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“Given our dependence, sand should be recognized as a strategic resource.” UNEP experts speak of the need to rethink sand consumption

Specialists from UNEP (United Nations Environment Program) – UN environmental programs – added another one to the list of potential problems for humanity. Sand.


Sand is the second most used resource on our planet after water. And therefore, its use must be treated responsibly.

50 billion tons is enough to build a wall 27 meters wide and 27 meters high around the entire Earth. This is the volume of sand and gravel used each year, making it the second most used resource in the world after water. Given our dependence on it, sand must be recognized as a strategic resource, and its extraction and use must be rethought.

The report of the organization contains the necessary recommendations received from world experts for the transition to more advanced methods of sand extraction and management.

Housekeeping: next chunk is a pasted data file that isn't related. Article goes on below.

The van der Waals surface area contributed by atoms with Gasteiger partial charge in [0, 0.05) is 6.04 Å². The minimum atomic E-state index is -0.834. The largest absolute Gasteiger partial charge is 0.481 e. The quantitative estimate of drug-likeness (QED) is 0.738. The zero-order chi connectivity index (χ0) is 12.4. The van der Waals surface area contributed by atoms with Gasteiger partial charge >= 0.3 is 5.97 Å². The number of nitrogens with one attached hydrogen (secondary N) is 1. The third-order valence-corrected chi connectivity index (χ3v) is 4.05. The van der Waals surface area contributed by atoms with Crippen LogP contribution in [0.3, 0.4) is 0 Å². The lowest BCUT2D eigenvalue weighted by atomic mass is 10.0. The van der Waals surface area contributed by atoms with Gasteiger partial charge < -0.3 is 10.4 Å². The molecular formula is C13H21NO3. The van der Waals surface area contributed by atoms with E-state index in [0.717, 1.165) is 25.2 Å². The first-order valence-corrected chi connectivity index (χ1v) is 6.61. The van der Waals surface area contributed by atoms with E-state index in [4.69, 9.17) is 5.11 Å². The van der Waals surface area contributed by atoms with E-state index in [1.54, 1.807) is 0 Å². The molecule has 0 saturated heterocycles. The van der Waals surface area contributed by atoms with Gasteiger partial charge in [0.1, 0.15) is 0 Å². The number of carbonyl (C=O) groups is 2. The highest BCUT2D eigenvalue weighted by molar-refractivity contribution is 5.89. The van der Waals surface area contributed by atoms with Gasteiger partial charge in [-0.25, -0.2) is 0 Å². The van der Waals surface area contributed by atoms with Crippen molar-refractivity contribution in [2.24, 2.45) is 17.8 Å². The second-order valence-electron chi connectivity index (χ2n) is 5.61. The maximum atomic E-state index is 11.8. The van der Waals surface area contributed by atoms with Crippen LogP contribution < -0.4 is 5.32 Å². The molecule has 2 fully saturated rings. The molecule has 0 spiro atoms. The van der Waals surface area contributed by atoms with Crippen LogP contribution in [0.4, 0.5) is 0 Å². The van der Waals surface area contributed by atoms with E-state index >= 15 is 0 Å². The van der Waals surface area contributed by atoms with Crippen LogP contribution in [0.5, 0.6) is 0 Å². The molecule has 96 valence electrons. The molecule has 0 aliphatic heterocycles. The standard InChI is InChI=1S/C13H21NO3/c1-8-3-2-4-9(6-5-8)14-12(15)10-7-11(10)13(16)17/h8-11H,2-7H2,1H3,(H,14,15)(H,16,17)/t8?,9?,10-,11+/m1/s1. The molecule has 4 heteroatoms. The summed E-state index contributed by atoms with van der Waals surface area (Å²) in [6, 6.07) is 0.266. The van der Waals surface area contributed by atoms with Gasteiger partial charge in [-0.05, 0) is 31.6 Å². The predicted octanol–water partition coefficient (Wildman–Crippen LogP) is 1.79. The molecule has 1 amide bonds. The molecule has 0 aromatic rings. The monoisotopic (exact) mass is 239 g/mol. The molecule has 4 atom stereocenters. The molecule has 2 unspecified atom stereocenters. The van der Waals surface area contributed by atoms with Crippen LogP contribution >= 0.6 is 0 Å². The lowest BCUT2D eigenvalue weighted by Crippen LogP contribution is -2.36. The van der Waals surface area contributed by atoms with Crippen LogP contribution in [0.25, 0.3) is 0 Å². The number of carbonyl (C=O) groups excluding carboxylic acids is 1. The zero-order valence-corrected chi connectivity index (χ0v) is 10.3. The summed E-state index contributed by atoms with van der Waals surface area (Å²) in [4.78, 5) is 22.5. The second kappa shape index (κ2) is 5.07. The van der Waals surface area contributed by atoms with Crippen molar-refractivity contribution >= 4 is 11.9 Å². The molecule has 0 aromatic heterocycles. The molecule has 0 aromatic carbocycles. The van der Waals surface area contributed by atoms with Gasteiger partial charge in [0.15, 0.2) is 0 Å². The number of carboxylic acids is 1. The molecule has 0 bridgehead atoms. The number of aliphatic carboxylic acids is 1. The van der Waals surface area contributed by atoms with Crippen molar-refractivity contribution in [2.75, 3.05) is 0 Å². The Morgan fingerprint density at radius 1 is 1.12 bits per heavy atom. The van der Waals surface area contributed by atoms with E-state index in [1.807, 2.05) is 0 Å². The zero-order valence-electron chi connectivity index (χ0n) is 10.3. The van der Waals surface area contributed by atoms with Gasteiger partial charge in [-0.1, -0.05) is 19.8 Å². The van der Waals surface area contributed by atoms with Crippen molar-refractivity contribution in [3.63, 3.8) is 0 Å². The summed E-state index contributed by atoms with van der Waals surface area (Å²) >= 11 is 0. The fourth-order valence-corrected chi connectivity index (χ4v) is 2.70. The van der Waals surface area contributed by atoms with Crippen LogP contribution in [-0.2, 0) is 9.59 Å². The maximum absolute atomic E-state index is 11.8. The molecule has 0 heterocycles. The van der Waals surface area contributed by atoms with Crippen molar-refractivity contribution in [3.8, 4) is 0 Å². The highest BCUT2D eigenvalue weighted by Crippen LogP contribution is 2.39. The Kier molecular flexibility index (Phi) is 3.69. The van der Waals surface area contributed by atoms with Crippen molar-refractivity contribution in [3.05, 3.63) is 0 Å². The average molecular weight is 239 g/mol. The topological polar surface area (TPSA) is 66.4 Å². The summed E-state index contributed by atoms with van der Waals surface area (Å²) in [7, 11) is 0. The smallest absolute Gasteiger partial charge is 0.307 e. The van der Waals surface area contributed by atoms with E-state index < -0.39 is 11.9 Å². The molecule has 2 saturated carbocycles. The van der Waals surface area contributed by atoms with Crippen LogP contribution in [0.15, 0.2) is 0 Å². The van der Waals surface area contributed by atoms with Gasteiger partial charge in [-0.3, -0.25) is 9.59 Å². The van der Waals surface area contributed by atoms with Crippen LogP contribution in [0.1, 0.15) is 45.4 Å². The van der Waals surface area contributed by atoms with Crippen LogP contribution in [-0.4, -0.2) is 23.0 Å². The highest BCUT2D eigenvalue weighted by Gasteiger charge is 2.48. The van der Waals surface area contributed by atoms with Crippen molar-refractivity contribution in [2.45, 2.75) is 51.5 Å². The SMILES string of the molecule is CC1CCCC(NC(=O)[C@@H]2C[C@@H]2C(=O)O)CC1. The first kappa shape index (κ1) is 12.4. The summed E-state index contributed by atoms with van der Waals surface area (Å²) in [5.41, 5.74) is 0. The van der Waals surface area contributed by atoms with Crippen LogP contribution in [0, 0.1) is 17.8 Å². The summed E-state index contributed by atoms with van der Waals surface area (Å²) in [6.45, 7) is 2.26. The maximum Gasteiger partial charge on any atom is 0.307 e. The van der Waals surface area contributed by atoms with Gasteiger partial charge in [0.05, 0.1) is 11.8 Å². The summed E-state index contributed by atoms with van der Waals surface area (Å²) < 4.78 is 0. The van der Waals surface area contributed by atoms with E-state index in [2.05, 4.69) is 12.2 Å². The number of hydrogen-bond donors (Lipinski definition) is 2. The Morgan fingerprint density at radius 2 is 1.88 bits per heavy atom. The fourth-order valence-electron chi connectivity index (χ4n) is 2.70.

Sand mining where it plays an active role, such as in rivers, coastal or marine ecosystems, can lead to erosion, salinization of aquifers, loss of storm surge protection, and impacts on biodiversity that threaten livelihoods, among others, water supply, food production, fishing or tourism industry

According to experts, sand should be recognized as a strategic resource precisely because it plays an extremely important role both as a material for construction and as an important element in the environment.

To achieve sustainable development, we need to radically change the way we produce, create and consume products, infrastructure and services. Our sand resources are not unlimited and we must use them wisely. If we can figure out how to manage the world’s most mined hard material, we can avert a crisis and move towards a circular economy.

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